Matt Cassels' research shows children often have a closer relationship with their pet than their siblings.
It is really surprising that these children not only turn to their pets for support when faced with adversity, but that they do so even more than they turn to their siblings. This is even though they know their pets don't actually understand what they are saying.
Matt Cassels had at least 10 pets when he was growing up and yet it had never occurred to him to think about how important his relationships with them were. Until he came to Cambridge and started working on a rich data set from the Toddlers Up Project led by Professor Claire Hughes at the Centre for Family Research.
This 10-year longitudinal study of children's social and emotional development included a section on children's relationships with their pets, as well as a broad range of other data from the children, their parents, teachers, and siblings.
Matt was looking for a research topic for his MPhil in Social and Developmental Psychology. He says: "The data on pet relationships stood out as it had never occurred to me to consider looking at pet relationships although I had studied children's other relationships for some time and even though my own experience of pets while I was growing up was so important."
Research on pet relationships has been going on for some time, but few studies have used the same tool to compare children's relationships with pets with their other relationships or have focused on how the quality of pet relationships affects outcomes for children.
Matt decided that was what he wanted to focus on. What he found surprised him. He had thought strong pet relationships would make for happier children, but the truth was more complex.
Instead he discovered that children who had suffered adversity in their lives, such as a bereavement, divorce, instability and illness or were from disadvantaged backgrounds, were more likely to have a stronger relationship with their pets than their peers, although they did less well academically and suffered more mental health problems.
Matt says this may be because they come from backgrounds that predispose them to such problems. Despite this, the study showed children with stronger relationships with their pets had a higher level of prosocial behaviour -- such as helping, sharing, and co-operating -- than their peers. The study also demonstrated that these children, particularly girls and those whose pet was a dog, were more likely to confide in their pets than in their siblings.
Matt says: "It is really surprising that these children not only turn to their pets for support when faced with adversity, but that they do so even more than they turn to their siblings. This is even though they know their pets don't actually understand what they are saying. "
Asked why the research might show girls talk and argue with their pets more than boys when previous less detailed research tends to suggest it is boys who have a better relationship with their pets, Matt adds: "They may feel that their pets are not judging them and since pets don't appear to have their own problems they just listen. Even confiding in a journal can be therapeutic, but pets may be even better since they can be empathetic."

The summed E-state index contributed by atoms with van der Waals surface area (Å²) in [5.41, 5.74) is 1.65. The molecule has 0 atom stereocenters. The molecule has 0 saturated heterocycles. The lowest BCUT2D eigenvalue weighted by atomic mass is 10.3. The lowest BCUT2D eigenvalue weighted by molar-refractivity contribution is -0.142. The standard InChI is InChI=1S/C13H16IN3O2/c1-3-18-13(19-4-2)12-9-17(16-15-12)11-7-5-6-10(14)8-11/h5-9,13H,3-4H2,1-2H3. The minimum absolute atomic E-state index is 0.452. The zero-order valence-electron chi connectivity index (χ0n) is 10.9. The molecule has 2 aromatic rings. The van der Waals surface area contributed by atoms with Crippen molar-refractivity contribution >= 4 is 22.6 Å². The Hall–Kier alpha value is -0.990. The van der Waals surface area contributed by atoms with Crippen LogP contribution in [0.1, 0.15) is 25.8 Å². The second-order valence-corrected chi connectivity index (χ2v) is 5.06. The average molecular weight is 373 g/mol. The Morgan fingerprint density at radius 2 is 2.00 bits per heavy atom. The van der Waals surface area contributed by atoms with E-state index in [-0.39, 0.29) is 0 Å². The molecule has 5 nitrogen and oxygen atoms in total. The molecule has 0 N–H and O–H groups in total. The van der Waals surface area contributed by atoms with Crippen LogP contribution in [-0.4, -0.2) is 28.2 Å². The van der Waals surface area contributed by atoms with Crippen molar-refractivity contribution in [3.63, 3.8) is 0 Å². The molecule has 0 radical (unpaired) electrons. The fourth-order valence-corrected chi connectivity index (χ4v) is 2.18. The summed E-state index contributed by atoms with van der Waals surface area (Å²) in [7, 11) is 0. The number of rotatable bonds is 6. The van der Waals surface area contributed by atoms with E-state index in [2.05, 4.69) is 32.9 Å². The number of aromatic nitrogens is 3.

Matt's research was based mostly on data collected when the children, 88 of whom had pets at the time, were 12 years old, 10 years after they had begun participating in this study. The children, their parents, siblings, and teachers all provided information on prosocial behaviour, emotional wellbeing, academic ability, and children's relationship with their pet. Matt measured this information against how much children confided in their pet, how much they argued with their pet, what satisfaction they got out of their relationship with their pet, and how often they did things with their pet each day.
To do so he used a new pet attachment scale adapted from an established and psychometrically validated measure of human attachment. His results supported the validity of using the tool and of considering human-animal relationships in similar terms to human-human relationships. "I had to first prove that it was valid to talk about child pet relationships in the same way we talk about sibling relationships and that we were not indulging in anthropomorphism. My research found the tool was better than those that have previously been available so the possibilities for future research in this area are exciting."
Matt, who is now doing a PhD in the Psychiatry Department with the support of a Gates Cambridge Scholarship, has written two papers on his research, which are currently under review for publication. He says there is a lot more that could be done with the Toddlers Up data, for instance, looking at the impact of pet deaths on children.
"Pets are relatable and ubiquitous," he says. "In the US and England pets are more common in families with young children than resident fathers and yet we don't quantify how important they are to us."
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